To me, it’s obvious that policy makers need to step up their game. The transition to safer chemicals cannot solely be driven by consumers trying to make sense of content declarations on the back of shampoo bottles. Besides, the positive environmental impact of an informed purchase is absolutely dwarfed by an industry wide law.
A couple of weeks ago, chemical producing giant Dupont announced via a press release its new sustainability goals, including an ambition to design all of its products in line with the green chemistry principles. In this situation, where the current business model has reached the end of the road, there aren’t many options left for Dupont but to announce a major turnaround.
The EU Commission has started to investigate if polymers should be registered under the EU chemicals legislation REACH. This has turned out to be something of a hot potato since opinions on the matter differ. Some say yes, some say no – others ask how and to what extent.
Last month, 187 governments signed off on amendments that will dramatically expand the Basel Convention’s controls on how plastic waste is exported and imported in the world. This new plastic waste ban is a big deal. It will most likely re-shape the world’s waste trade quite a bit.
Even though the oil industry is far from finished I doubt many people would call it a sector with a bright outlook.
Can we expect such a change of perception in the chemical sector? I’d say that the answer to that is yes. It’s already happening.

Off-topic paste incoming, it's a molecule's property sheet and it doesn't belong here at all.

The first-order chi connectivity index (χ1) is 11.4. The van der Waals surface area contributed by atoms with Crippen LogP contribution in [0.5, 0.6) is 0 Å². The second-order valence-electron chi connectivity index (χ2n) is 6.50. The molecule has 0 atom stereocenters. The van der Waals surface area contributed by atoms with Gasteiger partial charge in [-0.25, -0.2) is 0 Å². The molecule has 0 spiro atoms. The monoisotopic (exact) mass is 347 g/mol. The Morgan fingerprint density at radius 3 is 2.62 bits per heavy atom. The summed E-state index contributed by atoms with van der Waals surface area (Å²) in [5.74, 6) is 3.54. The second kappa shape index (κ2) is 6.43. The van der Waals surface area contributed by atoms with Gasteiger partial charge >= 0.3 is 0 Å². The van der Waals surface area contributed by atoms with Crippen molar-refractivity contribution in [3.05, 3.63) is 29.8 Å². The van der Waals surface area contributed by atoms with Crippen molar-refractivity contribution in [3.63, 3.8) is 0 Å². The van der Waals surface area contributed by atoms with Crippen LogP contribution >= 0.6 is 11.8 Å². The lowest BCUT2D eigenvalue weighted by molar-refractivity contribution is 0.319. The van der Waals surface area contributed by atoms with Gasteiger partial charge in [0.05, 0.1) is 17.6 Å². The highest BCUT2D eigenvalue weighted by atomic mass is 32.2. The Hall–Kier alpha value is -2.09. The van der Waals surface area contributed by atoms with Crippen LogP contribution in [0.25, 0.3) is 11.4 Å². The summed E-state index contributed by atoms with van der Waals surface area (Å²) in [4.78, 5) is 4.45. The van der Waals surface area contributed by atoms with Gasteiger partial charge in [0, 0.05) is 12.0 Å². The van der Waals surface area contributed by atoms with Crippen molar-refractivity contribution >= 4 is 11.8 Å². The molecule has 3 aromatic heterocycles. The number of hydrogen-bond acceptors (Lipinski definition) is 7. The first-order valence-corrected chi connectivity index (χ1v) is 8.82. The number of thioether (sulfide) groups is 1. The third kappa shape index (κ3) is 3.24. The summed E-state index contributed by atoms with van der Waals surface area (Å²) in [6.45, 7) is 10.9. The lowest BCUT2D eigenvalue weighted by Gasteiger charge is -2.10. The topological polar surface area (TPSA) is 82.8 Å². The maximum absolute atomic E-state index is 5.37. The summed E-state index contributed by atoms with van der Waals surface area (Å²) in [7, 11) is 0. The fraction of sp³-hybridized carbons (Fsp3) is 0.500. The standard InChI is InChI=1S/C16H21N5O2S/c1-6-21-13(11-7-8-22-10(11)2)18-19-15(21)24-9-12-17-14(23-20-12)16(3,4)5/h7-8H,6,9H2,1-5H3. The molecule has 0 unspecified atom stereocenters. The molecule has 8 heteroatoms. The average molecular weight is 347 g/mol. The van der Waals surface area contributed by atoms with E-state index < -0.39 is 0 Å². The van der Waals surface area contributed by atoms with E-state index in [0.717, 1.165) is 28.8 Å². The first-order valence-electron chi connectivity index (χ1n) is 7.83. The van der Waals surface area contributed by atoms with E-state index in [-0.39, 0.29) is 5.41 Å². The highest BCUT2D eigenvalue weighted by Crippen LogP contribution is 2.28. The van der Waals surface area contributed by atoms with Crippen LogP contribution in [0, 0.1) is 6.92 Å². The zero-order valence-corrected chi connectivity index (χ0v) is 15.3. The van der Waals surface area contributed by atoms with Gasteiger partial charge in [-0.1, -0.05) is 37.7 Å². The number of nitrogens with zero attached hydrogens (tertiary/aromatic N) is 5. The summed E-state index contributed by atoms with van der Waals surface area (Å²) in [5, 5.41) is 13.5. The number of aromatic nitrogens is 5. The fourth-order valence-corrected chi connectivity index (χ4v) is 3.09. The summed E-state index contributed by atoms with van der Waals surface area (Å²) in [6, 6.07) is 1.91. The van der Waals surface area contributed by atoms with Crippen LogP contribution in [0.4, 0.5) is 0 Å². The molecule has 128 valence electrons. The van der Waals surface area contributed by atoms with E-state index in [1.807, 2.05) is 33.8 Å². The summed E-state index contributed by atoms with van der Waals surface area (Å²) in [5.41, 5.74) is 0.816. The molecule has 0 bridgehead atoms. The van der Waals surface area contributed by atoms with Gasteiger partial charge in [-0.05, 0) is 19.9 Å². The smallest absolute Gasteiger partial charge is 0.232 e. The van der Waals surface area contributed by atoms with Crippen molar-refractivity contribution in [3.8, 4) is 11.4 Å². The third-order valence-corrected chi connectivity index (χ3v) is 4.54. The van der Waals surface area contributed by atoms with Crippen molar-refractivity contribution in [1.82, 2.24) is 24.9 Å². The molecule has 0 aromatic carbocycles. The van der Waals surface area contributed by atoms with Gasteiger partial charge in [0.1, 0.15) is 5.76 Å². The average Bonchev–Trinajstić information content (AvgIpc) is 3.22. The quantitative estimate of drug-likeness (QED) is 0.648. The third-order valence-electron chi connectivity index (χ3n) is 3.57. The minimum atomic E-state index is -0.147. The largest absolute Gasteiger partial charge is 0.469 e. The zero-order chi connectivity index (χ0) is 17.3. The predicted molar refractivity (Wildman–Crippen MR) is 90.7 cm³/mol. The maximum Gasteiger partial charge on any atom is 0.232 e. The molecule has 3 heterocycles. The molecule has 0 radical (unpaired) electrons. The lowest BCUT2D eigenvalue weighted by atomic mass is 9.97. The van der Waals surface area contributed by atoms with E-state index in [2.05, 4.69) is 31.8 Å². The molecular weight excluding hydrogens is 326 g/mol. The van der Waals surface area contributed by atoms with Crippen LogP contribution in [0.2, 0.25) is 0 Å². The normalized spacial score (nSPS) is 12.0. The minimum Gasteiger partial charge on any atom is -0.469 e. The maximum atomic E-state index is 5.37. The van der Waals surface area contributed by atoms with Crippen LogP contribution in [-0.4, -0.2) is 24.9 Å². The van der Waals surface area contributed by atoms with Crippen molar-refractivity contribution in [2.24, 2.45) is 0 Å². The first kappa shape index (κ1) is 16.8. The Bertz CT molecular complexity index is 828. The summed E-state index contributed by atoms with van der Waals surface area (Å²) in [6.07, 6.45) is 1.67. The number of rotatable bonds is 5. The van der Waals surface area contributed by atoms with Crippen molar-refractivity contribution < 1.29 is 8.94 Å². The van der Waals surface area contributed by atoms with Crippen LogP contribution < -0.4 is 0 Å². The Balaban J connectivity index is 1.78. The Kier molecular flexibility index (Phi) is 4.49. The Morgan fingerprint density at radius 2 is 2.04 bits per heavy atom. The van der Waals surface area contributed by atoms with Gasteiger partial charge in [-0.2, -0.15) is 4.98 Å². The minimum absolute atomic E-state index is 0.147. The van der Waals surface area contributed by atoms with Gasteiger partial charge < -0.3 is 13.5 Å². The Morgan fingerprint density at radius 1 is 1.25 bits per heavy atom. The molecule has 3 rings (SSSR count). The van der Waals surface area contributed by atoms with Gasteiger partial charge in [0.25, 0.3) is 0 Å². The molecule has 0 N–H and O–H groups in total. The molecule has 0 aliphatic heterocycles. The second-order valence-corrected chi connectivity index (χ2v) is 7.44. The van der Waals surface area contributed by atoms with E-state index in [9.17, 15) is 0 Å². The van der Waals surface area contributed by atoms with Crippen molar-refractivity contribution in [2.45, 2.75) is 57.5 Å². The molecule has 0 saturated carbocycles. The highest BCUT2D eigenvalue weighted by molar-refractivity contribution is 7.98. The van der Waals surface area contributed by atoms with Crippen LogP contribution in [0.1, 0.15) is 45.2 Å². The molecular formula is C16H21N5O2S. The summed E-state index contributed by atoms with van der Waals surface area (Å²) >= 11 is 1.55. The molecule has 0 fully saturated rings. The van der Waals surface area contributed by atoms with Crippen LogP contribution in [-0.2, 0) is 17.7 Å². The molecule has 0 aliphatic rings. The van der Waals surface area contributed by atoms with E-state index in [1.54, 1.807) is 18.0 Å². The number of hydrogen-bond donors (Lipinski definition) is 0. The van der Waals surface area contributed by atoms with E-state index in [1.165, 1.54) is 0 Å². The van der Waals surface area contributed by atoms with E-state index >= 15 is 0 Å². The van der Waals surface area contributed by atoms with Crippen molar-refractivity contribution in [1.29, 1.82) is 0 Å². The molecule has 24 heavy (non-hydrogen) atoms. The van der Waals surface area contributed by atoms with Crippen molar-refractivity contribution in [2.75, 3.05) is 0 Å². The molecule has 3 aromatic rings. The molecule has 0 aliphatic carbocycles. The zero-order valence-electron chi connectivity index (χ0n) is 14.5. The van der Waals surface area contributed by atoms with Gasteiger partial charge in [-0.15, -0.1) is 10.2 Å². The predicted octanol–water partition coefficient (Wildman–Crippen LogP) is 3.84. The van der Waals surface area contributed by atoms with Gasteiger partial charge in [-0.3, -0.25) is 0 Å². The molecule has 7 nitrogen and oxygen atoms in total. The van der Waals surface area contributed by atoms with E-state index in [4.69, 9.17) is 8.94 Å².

The mounting evidence against PFAS have now surpassed the sole awareness of the scientific community, and today many regular citizens are aware of this problematic group of chemicals.
This begs the question: If PFAS are that bad, how on earth can they still be allowed?
The socio-economic analysis, in its current form, does not paint the whole picture. And it is absolutely necessary for the EU Commission to see the whole picture when deciding on whether or not to grant an authorisation. Otherwise, this procedure threatens to counteract the very aim of REACH.
Innovation was on everyones’ lips last week following a vote in the EU parliament that ushered in the so-called Innovation Principle for the first time in an official EU text. At a glance – the Innovation Principle looks great. I mean, who doesn’t like innovation? It’s only when you look a bit closer at it that the cracks start to appear.
Circular economy is the new buzzword in the world of sustainability. It has truly become a hot topic – not only among legislators in the European Union, but also among companies that strive to have a progressive sustainability profile. And most importantly, the concept has gained a lot of traction in public opinion. But. Not all recycling, and not all recycled materials, are good.
I’d like to argue that a database that can help us understand some of the toxic chemicals we surround ourselves with is pretty solid idea. And imagine the possibilities: What if it wasn’t limited to Candidate List substances, but could also include SIN List chemicals, or better yet, full material declarations? This would seriously incentivize the use of recycled materials as well as increase the value of the industry.